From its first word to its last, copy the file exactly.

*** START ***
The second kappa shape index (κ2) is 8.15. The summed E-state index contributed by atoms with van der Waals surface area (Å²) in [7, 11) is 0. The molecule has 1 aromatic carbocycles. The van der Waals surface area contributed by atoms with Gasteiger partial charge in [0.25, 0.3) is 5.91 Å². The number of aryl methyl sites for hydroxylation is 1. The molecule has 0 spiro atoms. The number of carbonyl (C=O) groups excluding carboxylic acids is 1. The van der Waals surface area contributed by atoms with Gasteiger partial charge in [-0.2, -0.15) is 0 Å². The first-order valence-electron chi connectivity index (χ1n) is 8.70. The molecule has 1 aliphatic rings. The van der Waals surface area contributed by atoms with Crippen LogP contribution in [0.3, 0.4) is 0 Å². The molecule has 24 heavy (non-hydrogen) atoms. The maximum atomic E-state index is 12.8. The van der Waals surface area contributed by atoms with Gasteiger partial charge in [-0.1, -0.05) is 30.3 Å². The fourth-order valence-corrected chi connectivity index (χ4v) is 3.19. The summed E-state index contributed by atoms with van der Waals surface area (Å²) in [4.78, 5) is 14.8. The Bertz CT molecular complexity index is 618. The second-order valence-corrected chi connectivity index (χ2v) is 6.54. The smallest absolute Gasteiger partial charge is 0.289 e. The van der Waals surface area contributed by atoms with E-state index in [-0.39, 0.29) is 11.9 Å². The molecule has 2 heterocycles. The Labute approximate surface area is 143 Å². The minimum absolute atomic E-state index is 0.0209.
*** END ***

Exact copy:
The second kappa shape index (κ2) is 8.15. The summed E-state index contributed by atoms with van der Waals surface area (Å²) in [7, 11) is 0. The molecule has 1 aromatic carbocycles. The van der Waals surface area contributed by atoms with Gasteiger partial charge in [0.25, 0.3) is 5.91 Å². The number of aryl methyl sites for hydroxylation is 1. The molecule has 0 spiro atoms. The number of carbonyl (C=O) groups excluding carboxylic acids is 1. The van der Waals surface area contributed by atoms with Gasteiger partial charge in [-0.2, -0.15) is 0 Å². The first-order valence-electron chi connectivity index (χ1n) is 8.70. The molecule has 1 aliphatic rings. The van der Waals surface area contributed by atoms with Crippen LogP contribution in [0.3, 0.4) is 0 Å². The molecule has 24 heavy (non-hydrogen) atoms. The maximum atomic E-state index is 12.8. The van der Waals surface area contributed by atoms with Gasteiger partial charge in [-0.1, -0.05) is 30.3 Å². The fourth-order valence-corrected chi connectivity index (χ4v) is 3.19. The summed E-state index contributed by atoms with van der Waals surface area (Å²) in [4.78, 5) is 14.8. The Bertz CT molecular complexity index is 618. The second-order valence-corrected chi connectivity index (χ2v) is 6.54. The smallest absolute Gasteiger partial charge is 0.289 e. The van der Waals surface area contributed by atoms with E-state index in [-0.39, 0.29) is 11.9 Å². The molecule has 2 heterocycles. The Labute approximate surface area is 143 Å². The minimum absolute atomic E-state index is 0.0209.